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How can I fight wrongful termination in Michigan?

"Fire at will" isn't exclusive to execution squads. Troy employers may give a reason for firing a worker, but according to Michigan's at-will termination rules, companies are not required to do so. However, it is not true employers have free rein when it comes to issuing pink slips.

Wrongful termination occurs when discrimination is the basis for firing workers. Federal and state employment laws prohibit discrimination against employees belonging to protected classes. Employees in these categories are not immune from being fired, but worker dismissals may not be linked to characteristics like gender, disability, age, color, religion, race and national origin.

Government anti-discrimination rules overlap, but state statutes are often more expansive than federal laws. Additional protected categories under Michigan anti-discrimination laws include, but are not limited to, employee weight, marital status, height and arrest records.

Wrongful discharge isn't the only form of employer discrimination. Mistreatment can occur while an employee is still on the job through demotions, transfers, changes in hours or pay and denials of leave, benefits or promotions. Employers have the power to make these changes but may not do so for discriminatory reasons.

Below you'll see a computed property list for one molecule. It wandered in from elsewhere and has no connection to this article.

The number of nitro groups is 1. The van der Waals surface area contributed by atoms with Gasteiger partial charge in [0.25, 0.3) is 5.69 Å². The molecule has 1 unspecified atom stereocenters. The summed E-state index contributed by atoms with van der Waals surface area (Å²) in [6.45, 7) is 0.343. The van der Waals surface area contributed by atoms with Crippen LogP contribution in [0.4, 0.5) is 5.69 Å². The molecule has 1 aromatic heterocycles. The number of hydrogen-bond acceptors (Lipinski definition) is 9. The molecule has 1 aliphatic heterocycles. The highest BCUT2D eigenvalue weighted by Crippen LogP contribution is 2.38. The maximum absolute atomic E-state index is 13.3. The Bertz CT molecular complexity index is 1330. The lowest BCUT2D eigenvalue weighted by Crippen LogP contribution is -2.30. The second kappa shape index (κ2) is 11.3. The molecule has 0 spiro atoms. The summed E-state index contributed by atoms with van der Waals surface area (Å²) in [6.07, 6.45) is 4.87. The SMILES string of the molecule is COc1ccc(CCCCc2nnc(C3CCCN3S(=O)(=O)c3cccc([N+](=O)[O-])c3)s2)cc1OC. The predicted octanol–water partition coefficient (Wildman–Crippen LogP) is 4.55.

No single agency is responsible for all discrimination claims, making it difficult for workers to know where and how to file complaints. For instance, discrimination claims based on race, gender, age and several other worker characteristics are handled by the Michigan Department of Civil Rights and at the federal level by the Equal Employment Opportunity Commission.

Pay and benefits complaints are covered by the Wage and Hour Divisions of the U.S. Department of Labor and the Michigan Department of Licensing and Regulatory Affairs. The U.S. Occupational Safety and Health Administration handles claims about unsafe work conditions.

Employment lawyers are familiar with the protocol used for filing complaints, internally and externally. Workers can benefit from a claim assessment and legal advice about pursuing a discrimination complaint.

Source: State of Michigan, "Frequently Asked Employment Questions," accessed June 25, 2015

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